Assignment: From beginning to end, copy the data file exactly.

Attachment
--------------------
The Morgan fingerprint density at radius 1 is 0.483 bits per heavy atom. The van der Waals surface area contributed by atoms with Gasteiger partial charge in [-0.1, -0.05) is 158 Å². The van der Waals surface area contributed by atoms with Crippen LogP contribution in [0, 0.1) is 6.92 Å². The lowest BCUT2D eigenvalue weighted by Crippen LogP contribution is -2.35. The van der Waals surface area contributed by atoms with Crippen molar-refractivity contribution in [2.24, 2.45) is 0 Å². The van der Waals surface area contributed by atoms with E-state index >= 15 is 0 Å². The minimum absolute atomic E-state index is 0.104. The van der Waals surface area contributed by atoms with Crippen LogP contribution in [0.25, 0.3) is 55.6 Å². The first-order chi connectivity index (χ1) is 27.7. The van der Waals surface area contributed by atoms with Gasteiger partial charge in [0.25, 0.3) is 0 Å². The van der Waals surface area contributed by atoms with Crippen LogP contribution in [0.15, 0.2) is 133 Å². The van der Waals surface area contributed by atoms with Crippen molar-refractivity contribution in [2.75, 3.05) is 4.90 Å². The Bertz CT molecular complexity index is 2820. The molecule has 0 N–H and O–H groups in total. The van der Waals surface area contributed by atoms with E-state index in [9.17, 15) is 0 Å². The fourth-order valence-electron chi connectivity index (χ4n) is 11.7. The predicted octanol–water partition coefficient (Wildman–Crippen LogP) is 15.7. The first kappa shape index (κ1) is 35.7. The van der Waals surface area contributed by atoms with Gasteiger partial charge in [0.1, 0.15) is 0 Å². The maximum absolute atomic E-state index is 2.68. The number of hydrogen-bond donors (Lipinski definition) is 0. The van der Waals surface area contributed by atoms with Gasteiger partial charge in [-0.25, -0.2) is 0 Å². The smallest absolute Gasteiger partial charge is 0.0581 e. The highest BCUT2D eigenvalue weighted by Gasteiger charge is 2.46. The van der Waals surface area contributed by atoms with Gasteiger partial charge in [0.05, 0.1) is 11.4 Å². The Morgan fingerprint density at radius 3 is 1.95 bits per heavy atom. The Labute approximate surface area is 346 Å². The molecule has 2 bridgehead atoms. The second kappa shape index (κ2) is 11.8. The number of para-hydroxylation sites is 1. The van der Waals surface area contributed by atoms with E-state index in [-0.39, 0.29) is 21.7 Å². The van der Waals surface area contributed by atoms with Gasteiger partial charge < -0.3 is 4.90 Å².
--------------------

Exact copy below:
The Morgan fingerprint density at radius 1 is 0.483 bits per heavy atom. The van der Waals surface area contributed by atoms with Gasteiger partial charge in [-0.1, -0.05) is 158 Å². The van der Waals surface area contributed by atoms with Crippen LogP contribution in [0, 0.1) is 6.92 Å². The lowest BCUT2D eigenvalue weighted by Crippen LogP contribution is -2.35. The van der Waals surface area contributed by atoms with Crippen molar-refractivity contribution in [2.24, 2.45) is 0 Å². The van der Waals surface area contributed by atoms with E-state index >= 15 is 0 Å². The minimum absolute atomic E-state index is 0.104. The van der Waals surface area contributed by atoms with Crippen LogP contribution in [0.25, 0.3) is 55.6 Å². The first-order chi connectivity index (χ1) is 27.7. The van der Waals surface area contributed by atoms with Gasteiger partial charge in [0.25, 0.3) is 0 Å². The van der Waals surface area contributed by atoms with Crippen LogP contribution in [0.15, 0.2) is 133 Å². The van der Waals surface area contributed by atoms with Crippen molar-refractivity contribution in [2.75, 3.05) is 4.90 Å². The Bertz CT molecular complexity index is 2820. The molecule has 0 N–H and O–H groups in total. The van der Waals surface area contributed by atoms with E-state index in [9.17, 15) is 0 Å². The fourth-order valence-electron chi connectivity index (χ4n) is 11.7. The predicted octanol–water partition coefficient (Wildman–Crippen LogP) is 15.7. The first kappa shape index (κ1) is 35.7. The van der Waals surface area contributed by atoms with Gasteiger partial charge in [0.1, 0.15) is 0 Å². The maximum absolute atomic E-state index is 2.68. The number of hydrogen-bond donors (Lipinski definition) is 0. The van der Waals surface area contributed by atoms with Gasteiger partial charge in [-0.25, -0.2) is 0 Å². The smallest absolute Gasteiger partial charge is 0.0581 e. The highest BCUT2D eigenvalue weighted by Gasteiger charge is 2.46. The van der Waals surface area contributed by atoms with Gasteiger partial charge in [0.05, 0.1) is 11.4 Å². The Morgan fingerprint density at radius 3 is 1.95 bits per heavy atom. The Labute approximate surface area is 346 Å². The molecule has 2 bridgehead atoms. The second kappa shape index (κ2) is 11.8. The number of para-hydroxylation sites is 1. The van der Waals surface area contributed by atoms with E-state index in [-0.39, 0.29) is 21.7 Å². The van der Waals surface area contributed by atoms with Gasteiger partial charge < -0.3 is 4.90 Å².